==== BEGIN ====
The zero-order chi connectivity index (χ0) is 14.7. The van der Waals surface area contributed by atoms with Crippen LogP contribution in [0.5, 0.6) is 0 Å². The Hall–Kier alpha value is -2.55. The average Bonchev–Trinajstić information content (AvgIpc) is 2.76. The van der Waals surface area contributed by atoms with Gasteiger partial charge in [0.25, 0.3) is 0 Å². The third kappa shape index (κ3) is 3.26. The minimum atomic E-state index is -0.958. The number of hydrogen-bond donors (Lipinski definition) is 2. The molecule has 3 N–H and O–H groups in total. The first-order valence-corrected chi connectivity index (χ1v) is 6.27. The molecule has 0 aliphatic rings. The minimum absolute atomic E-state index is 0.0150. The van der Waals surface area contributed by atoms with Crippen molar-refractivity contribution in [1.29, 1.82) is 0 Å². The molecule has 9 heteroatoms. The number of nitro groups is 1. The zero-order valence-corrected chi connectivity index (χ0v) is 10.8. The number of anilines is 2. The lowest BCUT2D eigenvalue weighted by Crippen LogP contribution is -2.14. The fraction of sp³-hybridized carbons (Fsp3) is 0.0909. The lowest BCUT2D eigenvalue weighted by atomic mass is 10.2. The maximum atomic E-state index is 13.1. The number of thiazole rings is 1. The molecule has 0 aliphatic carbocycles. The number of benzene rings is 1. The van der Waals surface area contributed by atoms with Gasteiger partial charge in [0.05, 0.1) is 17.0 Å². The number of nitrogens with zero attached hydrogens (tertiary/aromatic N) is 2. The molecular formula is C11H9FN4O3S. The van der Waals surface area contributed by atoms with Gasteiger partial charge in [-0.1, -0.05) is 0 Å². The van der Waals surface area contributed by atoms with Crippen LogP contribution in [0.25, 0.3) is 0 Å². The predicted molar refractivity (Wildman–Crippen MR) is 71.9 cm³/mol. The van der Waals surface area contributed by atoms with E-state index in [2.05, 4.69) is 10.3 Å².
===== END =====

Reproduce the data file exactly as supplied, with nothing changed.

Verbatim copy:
The zero-order chi connectivity index (χ0) is 14.7. The van der Waals surface area contributed by atoms with Crippen LogP contribution in [0.5, 0.6) is 0 Å². The Hall–Kier alpha value is -2.55. The average Bonchev–Trinajstić information content (AvgIpc) is 2.76. The van der Waals surface area contributed by atoms with Gasteiger partial charge in [0.25, 0.3) is 0 Å². The third kappa shape index (κ3) is 3.26. The minimum atomic E-state index is -0.958. The number of hydrogen-bond donors (Lipinski definition) is 2. The molecule has 3 N–H and O–H groups in total. The first-order valence-corrected chi connectivity index (χ1v) is 6.27. The molecule has 0 aliphatic rings. The minimum absolute atomic E-state index is 0.0150. The van der Waals surface area contributed by atoms with Crippen molar-refractivity contribution in [1.29, 1.82) is 0 Å². The molecule has 9 heteroatoms. The number of nitro groups is 1. The zero-order valence-corrected chi connectivity index (χ0v) is 10.8. The number of anilines is 2. The lowest BCUT2D eigenvalue weighted by Crippen LogP contribution is -2.14. The fraction of sp³-hybridized carbons (Fsp3) is 0.0909. The lowest BCUT2D eigenvalue weighted by atomic mass is 10.2. The maximum atomic E-state index is 13.1. The number of thiazole rings is 1. The molecule has 0 aliphatic carbocycles. The number of benzene rings is 1. The van der Waals surface area contributed by atoms with Gasteiger partial charge in [0.05, 0.1) is 17.0 Å². The number of nitrogens with zero attached hydrogens (tertiary/aromatic N) is 2. The molecular formula is C11H9FN4O3S. The van der Waals surface area contributed by atoms with Gasteiger partial charge in [-0.1, -0.05) is 0 Å². The van der Waals surface area contributed by atoms with Crippen LogP contribution in [0.25, 0.3) is 0 Å². The predicted molar refractivity (Wildman–Crippen MR) is 71.9 cm³/mol. The van der Waals surface area contributed by atoms with E-state index in [2.05, 4.69) is 10.3 Å².